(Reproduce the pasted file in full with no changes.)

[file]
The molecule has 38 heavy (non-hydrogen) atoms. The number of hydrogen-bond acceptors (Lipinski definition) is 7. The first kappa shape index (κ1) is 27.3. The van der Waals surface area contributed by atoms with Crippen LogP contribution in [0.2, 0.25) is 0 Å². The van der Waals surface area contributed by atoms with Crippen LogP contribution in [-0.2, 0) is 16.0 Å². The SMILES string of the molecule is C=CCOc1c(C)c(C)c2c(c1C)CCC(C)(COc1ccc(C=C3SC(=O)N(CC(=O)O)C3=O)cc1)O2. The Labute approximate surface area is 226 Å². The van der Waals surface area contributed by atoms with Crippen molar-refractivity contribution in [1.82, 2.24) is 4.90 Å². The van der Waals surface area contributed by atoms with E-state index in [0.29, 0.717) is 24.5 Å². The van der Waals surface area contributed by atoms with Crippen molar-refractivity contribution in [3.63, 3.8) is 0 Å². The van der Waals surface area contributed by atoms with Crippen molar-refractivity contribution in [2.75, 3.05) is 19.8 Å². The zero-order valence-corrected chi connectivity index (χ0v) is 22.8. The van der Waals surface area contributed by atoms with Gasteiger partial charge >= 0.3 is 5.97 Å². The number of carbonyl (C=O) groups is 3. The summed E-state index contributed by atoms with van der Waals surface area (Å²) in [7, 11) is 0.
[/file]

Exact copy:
The molecule has 38 heavy (non-hydrogen) atoms. The number of hydrogen-bond acceptors (Lipinski definition) is 7. The first kappa shape index (κ1) is 27.3. The van der Waals surface area contributed by atoms with Crippen LogP contribution in [0.2, 0.25) is 0 Å². The van der Waals surface area contributed by atoms with Crippen LogP contribution in [-0.2, 0) is 16.0 Å². The SMILES string of the molecule is C=CCOc1c(C)c(C)c2c(c1C)CCC(C)(COc1ccc(C=C3SC(=O)N(CC(=O)O)C3=O)cc1)O2. The Labute approximate surface area is 226 Å². The van der Waals surface area contributed by atoms with Crippen molar-refractivity contribution in [1.82, 2.24) is 4.90 Å². The van der Waals surface area contributed by atoms with E-state index in [0.29, 0.717) is 24.5 Å². The van der Waals surface area contributed by atoms with Crippen molar-refractivity contribution in [3.63, 3.8) is 0 Å². The van der Waals surface area contributed by atoms with Crippen molar-refractivity contribution in [2.75, 3.05) is 19.8 Å². The zero-order valence-corrected chi connectivity index (χ0v) is 22.8. The van der Waals surface area contributed by atoms with Gasteiger partial charge >= 0.3 is 5.97 Å². The number of carbonyl (C=O) groups is 3. The summed E-state index contributed by atoms with van der Waals surface area (Å²) in [7, 11) is 0.